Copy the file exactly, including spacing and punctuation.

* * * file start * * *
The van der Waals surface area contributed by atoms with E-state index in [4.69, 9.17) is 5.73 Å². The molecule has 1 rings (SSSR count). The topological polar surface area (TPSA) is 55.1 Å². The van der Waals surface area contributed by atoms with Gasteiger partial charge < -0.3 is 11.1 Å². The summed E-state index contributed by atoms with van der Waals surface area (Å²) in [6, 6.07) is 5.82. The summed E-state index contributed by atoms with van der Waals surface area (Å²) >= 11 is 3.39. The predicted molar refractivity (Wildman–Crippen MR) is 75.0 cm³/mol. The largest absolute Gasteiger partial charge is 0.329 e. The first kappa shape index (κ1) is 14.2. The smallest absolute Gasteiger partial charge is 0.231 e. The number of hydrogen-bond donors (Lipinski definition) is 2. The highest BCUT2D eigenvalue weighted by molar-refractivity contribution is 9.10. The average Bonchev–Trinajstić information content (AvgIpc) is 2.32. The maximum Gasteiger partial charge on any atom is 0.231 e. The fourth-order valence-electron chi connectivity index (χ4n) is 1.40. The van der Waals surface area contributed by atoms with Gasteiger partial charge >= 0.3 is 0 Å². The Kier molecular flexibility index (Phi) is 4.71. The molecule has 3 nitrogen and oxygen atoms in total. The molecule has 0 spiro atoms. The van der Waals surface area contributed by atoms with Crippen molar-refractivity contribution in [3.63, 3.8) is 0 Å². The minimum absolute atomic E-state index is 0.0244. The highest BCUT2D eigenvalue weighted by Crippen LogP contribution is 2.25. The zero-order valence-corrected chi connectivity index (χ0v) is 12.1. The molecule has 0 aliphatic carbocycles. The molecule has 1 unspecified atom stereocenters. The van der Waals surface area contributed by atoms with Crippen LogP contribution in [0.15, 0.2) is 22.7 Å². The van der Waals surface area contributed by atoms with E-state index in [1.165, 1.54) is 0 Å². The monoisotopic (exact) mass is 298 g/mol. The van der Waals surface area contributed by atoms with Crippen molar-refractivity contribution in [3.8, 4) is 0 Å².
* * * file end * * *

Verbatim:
The van der Waals surface area contributed by atoms with E-state index in [4.69, 9.17) is 5.73 Å². The molecule has 1 rings (SSSR count). The topological polar surface area (TPSA) is 55.1 Å². The van der Waals surface area contributed by atoms with Gasteiger partial charge < -0.3 is 11.1 Å². The summed E-state index contributed by atoms with van der Waals surface area (Å²) in [6, 6.07) is 5.82. The summed E-state index contributed by atoms with van der Waals surface area (Å²) >= 11 is 3.39. The predicted molar refractivity (Wildman–Crippen MR) is 75.0 cm³/mol. The largest absolute Gasteiger partial charge is 0.329 e. The first kappa shape index (κ1) is 14.2. The smallest absolute Gasteiger partial charge is 0.231 e. The number of hydrogen-bond donors (Lipinski definition) is 2. The highest BCUT2D eigenvalue weighted by molar-refractivity contribution is 9.10. The average Bonchev–Trinajstić information content (AvgIpc) is 2.32. The maximum Gasteiger partial charge on any atom is 0.231 e. The fourth-order valence-electron chi connectivity index (χ4n) is 1.40. The van der Waals surface area contributed by atoms with Gasteiger partial charge >= 0.3 is 0 Å². The Kier molecular flexibility index (Phi) is 4.71. The molecule has 3 nitrogen and oxygen atoms in total. The molecule has 0 spiro atoms. The van der Waals surface area contributed by atoms with Crippen molar-refractivity contribution in [3.63, 3.8) is 0 Å². The minimum absolute atomic E-state index is 0.0244. The highest BCUT2D eigenvalue weighted by Crippen LogP contribution is 2.25. The zero-order valence-corrected chi connectivity index (χ0v) is 12.1. The molecule has 0 aliphatic carbocycles. The molecule has 1 unspecified atom stereocenters. The van der Waals surface area contributed by atoms with Crippen LogP contribution in [0.15, 0.2) is 22.7 Å². The van der Waals surface area contributed by atoms with E-state index in [1.165, 1.54) is 0 Å². The monoisotopic (exact) mass is 298 g/mol. The van der Waals surface area contributed by atoms with Crippen molar-refractivity contribution in [3.8, 4) is 0 Å².